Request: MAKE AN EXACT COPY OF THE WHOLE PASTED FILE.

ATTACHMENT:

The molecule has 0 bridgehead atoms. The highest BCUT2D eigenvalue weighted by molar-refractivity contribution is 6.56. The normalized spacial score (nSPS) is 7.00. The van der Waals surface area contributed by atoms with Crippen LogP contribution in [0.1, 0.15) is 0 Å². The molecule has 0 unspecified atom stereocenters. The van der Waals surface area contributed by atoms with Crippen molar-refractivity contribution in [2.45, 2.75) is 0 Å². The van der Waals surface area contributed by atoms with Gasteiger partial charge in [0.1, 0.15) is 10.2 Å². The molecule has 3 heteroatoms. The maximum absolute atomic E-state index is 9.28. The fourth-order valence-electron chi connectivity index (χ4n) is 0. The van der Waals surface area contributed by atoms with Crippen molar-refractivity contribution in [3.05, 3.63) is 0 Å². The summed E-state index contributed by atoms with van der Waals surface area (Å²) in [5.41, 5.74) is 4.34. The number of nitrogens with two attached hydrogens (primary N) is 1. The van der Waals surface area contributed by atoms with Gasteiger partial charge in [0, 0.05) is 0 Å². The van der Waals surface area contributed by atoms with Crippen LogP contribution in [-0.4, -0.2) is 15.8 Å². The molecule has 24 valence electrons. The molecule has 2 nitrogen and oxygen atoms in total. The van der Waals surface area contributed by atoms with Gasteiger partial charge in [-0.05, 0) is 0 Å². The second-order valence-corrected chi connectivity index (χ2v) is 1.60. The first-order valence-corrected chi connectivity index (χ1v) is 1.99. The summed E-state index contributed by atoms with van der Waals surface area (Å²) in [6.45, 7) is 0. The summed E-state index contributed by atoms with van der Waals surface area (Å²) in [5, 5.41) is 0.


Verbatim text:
The molecule has 0 bridgehead atoms. The highest BCUT2D eigenvalue weighted by molar-refractivity contribution is 6.56. The normalized spacial score (nSPS) is 7.00. The van der Waals surface area contributed by atoms with Crippen LogP contribution in [0.1, 0.15) is 0 Å². The molecule has 0 unspecified atom stereocenters. The van der Waals surface area contributed by atoms with Crippen molar-refractivity contribution in [2.45, 2.75) is 0 Å². The van der Waals surface area contributed by atoms with Gasteiger partial charge in [0.1, 0.15) is 10.2 Å². The molecule has 3 heteroatoms. The maximum absolute atomic E-state index is 9.28. The fourth-order valence-electron chi connectivity index (χ4n) is 0. The van der Waals surface area contributed by atoms with Crippen molar-refractivity contribution in [3.05, 3.63) is 0 Å². The summed E-state index contributed by atoms with van der Waals surface area (Å²) in [5.41, 5.74) is 4.34. The number of nitrogens with two attached hydrogens (primary N) is 1. The van der Waals surface area contributed by atoms with Gasteiger partial charge in [0, 0.05) is 0 Å². The van der Waals surface area contributed by atoms with Crippen LogP contribution in [-0.4, -0.2) is 15.8 Å². The molecule has 24 valence electrons. The molecule has 2 nitrogen and oxygen atoms in total. The van der Waals surface area contributed by atoms with Gasteiger partial charge in [-0.05, 0) is 0 Å². The second-order valence-corrected chi connectivity index (χ2v) is 1.60. The first-order valence-corrected chi connectivity index (χ1v) is 1.99. The summed E-state index contributed by atoms with van der Waals surface area (Å²) in [6.45, 7) is 0. The summed E-state index contributed by atoms with van der Waals surface area (Å²) in [5, 5.41) is 0.